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NASA Spacecraft To Study Little-Known Region Of Earth’s Atmosphere


Artist’s impression of ICON. NASA Goddard’s Conceptual Image Lab/B. Monroe

NASA is preparing to launch two spacecraft to better understand the little-known portion of Earth’s atmosphere this year. These two spacecrafts will monitor the way in which our ionosphere interacts with space.

The first of the two missions is called GOLD, namely the Global-scale Observations of the Limb and Disk, which has been launched on January 25 on an Ariane 5 rocket from Kourou, French Guiana. And the second one called the Ionospheric Connection Explorer (ICON) will be launched later this year.

The project focuses on how the solar wind and other space weather interact with the ionosphere that is Earth’s upper atmosphere, and thermosphere, at an altitude of around 97 kilometers (60 miles). This region is constantly fluxing as it is pushed and pulled by conditions on Earth and in space.

As Sarah Jones, GOLD mission scientist at NASA’s Goddard Space Flight Center in Maryland, said,

there were great scientific modeling efforts linked with both of these missions and they already had models using the really good science, however if they could find more new measurements, they would better understand the physics in the models.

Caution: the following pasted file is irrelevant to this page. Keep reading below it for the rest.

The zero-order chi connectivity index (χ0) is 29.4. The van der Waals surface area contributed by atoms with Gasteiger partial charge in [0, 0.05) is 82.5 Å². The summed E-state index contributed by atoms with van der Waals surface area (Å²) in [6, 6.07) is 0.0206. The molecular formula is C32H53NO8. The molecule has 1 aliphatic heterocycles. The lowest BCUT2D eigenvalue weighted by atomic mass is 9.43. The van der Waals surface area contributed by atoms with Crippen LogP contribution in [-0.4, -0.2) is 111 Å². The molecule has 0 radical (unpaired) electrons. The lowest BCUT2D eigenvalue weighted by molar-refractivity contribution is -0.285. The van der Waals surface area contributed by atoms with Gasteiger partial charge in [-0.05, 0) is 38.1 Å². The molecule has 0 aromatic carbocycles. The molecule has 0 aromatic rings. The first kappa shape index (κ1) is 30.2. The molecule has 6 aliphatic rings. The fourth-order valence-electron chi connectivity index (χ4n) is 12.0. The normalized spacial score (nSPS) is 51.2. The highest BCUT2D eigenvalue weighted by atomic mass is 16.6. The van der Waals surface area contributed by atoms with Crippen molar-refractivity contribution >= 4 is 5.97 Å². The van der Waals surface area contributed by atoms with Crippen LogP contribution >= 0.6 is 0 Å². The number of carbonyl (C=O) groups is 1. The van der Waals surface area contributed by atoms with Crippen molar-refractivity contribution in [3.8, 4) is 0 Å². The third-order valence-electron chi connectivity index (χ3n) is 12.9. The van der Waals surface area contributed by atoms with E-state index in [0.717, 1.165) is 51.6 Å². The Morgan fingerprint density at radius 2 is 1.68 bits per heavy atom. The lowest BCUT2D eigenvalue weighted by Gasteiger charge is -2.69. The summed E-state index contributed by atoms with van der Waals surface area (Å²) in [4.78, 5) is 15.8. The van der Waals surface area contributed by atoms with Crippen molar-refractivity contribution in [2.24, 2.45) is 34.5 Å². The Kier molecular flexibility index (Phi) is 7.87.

GOLD had been put into a geostationary orbit 35,000 kilometers (22,000 miles) above Earth’s surface, from where, it could be able to continuously watch Earth and its outer atmosphere. It would get a full view of the ionosphere and upper atmosphere every half an hour, that enable scientists giving large-scale measurements of the region.

Afterwards, later this year, when ICON is to be launched, scientists will have a more close-up view. ICON will be orbited at an altitude of 565 kilometers (350 miles), repeatedly passing through the field of view of GOLD, therefore the data from these two missions can overlap.

It’s hoped that the missions will be helpful to scientists in knowing more about how hurricanes and geomagnetic storms impact the upper atmosphere, apart from solar wind. Scientists are also very interested in knowing what effect El Niño has too, while tropical cyclones may also cause some changes.

GOLD will also monitor disruptions in the ionosphere at night, in the form of bubbles of charged gas that can interfere with radio communications as a result of geomagnetic storms. At the same time ICON will study how gases in the upper atmosphere interact.

As Doug Rowland, ICON mission scientist at NASA Goddard, said, people used to think only solar wind could have impact on  the ionosphere, and only the lower atmosphere was affected by terrestrial weather. Thanks to this mission, scientists were  going to find out how both Earth and space weather could shape our upper atmosphere.

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